When the catalpas bloom and mornin’s are soft as a pup’s ear, it’s June and it’s pea pickin’ time.
For weeks the buds have flowered and green flat pods have lengthened and broadened. Backlit by the afternoon sun, the infant fruits’ growth could be followed in their lime-colored wombs. This harvest-journey however began late in February, even this past cold February.
The winter cover of annual rye was turned over and allowed to rot into the good ground. Come early March, “as soon as the ground could be worked,” it was then tilled smooth and seed planted in double rows knuckle-deep.
Peas are among the first to go into the garden. It is truly faith by which they are planted during a waxing moon, when the least sign of spring is evident, and what joy it is when tender leaves finally break the surface, the first green in a place where browns have lain so long.
The support they will need to climb should have been installed by then. It is best before the seed goes in to prevent damaging the young vines. The thread thin and probing tendrils readily grasp whatever’s available, even their neighbors, to support themselves.
Here the axiom of “reduce, recycle, reuse” is more than just mere words. I have in the past used the spent blackberry canes that ought to be removed each year, and the limbs of trimmed trees and bushes that quickly become what is called “pea brush.”
Just jab them between the double rows for the peas to find and climb. Old fencing is another option. This year I used chicken wire and the welded wire from an old enclosure on which the vines have scaled to heights as tall as me and more.
By June, peapods are full length and rounded and should be gently pulled from the vines with both hands so as not to tear them from their support or snap the vines. It takes some “looking” and patience to get all that are ready for the picking — “looking” because the pods, vines and leaves all are the same color; then patience to not pull every pea-pickin’ pod you find because not every pod is ready.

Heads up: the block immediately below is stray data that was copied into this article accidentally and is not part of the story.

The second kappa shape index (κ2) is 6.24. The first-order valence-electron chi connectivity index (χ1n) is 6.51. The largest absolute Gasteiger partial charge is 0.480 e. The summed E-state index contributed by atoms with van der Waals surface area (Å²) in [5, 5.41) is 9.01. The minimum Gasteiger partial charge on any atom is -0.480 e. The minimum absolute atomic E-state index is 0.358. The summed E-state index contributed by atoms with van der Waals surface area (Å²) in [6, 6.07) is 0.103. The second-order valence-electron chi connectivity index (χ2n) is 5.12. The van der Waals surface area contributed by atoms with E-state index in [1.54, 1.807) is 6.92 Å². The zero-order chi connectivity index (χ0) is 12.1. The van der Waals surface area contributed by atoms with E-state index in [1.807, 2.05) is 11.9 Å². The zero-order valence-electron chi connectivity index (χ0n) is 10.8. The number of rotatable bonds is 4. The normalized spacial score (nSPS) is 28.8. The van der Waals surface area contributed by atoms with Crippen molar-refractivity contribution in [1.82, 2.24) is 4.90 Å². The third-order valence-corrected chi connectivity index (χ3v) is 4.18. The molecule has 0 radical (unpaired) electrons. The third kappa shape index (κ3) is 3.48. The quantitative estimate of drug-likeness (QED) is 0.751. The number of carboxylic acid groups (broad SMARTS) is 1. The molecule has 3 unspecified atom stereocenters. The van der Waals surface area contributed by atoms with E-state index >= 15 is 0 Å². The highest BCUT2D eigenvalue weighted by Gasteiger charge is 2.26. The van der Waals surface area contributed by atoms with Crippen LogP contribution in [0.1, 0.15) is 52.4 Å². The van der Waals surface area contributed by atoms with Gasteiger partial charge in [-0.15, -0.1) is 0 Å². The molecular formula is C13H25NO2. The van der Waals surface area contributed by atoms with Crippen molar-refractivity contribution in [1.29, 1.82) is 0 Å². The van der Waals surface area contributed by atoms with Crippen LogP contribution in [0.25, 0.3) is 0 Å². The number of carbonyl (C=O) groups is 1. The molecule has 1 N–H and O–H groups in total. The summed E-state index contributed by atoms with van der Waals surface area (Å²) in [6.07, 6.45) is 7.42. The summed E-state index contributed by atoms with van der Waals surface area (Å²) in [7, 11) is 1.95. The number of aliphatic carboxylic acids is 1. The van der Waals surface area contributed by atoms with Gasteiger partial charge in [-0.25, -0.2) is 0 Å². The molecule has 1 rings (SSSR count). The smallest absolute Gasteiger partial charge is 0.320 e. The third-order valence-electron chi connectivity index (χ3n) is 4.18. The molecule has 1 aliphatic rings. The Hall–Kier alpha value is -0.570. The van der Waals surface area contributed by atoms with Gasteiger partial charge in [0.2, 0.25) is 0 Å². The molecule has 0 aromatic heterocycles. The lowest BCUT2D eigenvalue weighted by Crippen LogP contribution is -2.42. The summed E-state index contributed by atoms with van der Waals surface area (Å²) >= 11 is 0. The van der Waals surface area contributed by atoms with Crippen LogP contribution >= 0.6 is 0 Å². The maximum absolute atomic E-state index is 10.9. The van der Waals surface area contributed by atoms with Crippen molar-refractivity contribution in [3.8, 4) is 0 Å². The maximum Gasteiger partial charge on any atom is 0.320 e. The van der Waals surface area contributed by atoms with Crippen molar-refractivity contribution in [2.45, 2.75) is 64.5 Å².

If not full, tight and rounded, I leave it to mature even if it’s “close.” I want large peas, for the most often complaint is, ”all that work and you only get a handful to eat.” If picked too early this is well the case, because simply it takes more “early” or small peas than large peas to get what folks call a “mess o’ peas.” The large, full-podded mature peas are still tender, flavorful and just as nutritious. So give them time to get the most from your pickin’s.
Unless you planted the edible-pod variety or the flat pod snow peas, they must be shelled, which means removing them from the pods by hand or mechanically. I could use a store-bought sheller as seen on You Tube, but I don’t think I could hear the great owls call and answer one another in the tall wood along the Elkhorn from the porch, or have good conversation with a teenage boy who would rather do something else but will relish the memory in later years … I hope.
There’s just a greater satisfaction gained from running your fingers through a bowl full of what Penny in her South Georgia ease calls, “bald headed peas” I’ve hand shelled.
I eat them fresh in salads, or cook them tender simmered with sliced carrots in water, but to keep them for later use in winter’s stews, soups and potpies, I can freeze or can them. Freezing preserves the fresh like taste, but I prefer canning. They’re already cooked and if I lose electricity they’re safe on the shelf in my cellar area.
With a bit of planning, yes, June is one pea pickin’ month. It is a harvest of pods and a grace between the rows of reaching vines, an unmerited favor, if but to watch and listen to big-butt-bumbles dart away and among the blossoms, trying them on like starched bonnets of yesteryear, promising more to come.